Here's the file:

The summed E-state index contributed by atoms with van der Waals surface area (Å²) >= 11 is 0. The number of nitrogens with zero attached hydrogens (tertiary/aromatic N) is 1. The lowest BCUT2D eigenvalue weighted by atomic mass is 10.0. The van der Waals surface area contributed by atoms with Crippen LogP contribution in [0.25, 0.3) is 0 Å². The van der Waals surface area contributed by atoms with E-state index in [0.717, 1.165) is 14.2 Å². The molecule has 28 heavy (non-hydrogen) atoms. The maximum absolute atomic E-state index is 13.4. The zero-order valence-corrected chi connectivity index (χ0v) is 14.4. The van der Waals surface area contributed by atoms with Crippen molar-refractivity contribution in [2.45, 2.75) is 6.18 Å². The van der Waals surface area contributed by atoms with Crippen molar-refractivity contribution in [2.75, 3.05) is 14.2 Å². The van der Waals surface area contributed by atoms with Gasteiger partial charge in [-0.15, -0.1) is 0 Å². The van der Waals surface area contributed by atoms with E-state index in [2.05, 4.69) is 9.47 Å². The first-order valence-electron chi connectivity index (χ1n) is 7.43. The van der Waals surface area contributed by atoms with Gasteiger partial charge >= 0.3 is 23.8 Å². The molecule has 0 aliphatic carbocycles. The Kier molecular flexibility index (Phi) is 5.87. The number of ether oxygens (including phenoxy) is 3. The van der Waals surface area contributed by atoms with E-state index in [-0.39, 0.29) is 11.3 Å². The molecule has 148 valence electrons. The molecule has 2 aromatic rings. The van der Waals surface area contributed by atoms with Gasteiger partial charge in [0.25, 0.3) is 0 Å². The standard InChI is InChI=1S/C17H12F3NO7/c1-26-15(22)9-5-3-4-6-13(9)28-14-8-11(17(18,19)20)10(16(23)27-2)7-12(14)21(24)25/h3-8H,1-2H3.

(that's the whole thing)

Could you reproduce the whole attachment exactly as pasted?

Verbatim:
The summed E-state index contributed by atoms with van der Waals surface area (Å²) >= 11 is 0. The number of nitrogens with zero attached hydrogens (tertiary/aromatic N) is 1. The lowest BCUT2D eigenvalue weighted by atomic mass is 10.0. The van der Waals surface area contributed by atoms with Crippen LogP contribution in [0.25, 0.3) is 0 Å². The van der Waals surface area contributed by atoms with E-state index in [0.717, 1.165) is 14.2 Å². The molecule has 28 heavy (non-hydrogen) atoms. The maximum absolute atomic E-state index is 13.4. The zero-order valence-corrected chi connectivity index (χ0v) is 14.4. The van der Waals surface area contributed by atoms with Crippen molar-refractivity contribution in [2.45, 2.75) is 6.18 Å². The van der Waals surface area contributed by atoms with Crippen molar-refractivity contribution in [2.75, 3.05) is 14.2 Å². The van der Waals surface area contributed by atoms with Gasteiger partial charge in [-0.15, -0.1) is 0 Å². The van der Waals surface area contributed by atoms with E-state index in [2.05, 4.69) is 9.47 Å². The first-order valence-electron chi connectivity index (χ1n) is 7.43. The van der Waals surface area contributed by atoms with Gasteiger partial charge >= 0.3 is 23.8 Å². The molecule has 0 aliphatic carbocycles. The Kier molecular flexibility index (Phi) is 5.87. The number of ether oxygens (including phenoxy) is 3. The van der Waals surface area contributed by atoms with E-state index in [-0.39, 0.29) is 11.3 Å². The molecule has 148 valence electrons. The molecule has 2 aromatic rings. The van der Waals surface area contributed by atoms with Gasteiger partial charge in [0.25, 0.3) is 0 Å². The standard InChI is InChI=1S/C17H12F3NO7/c1-26-15(22)9-5-3-4-6-13(9)28-14-8-11(17(18,19)20)10(16(23)27-2)7-12(14)21(24)25/h3-8H,1-2H3.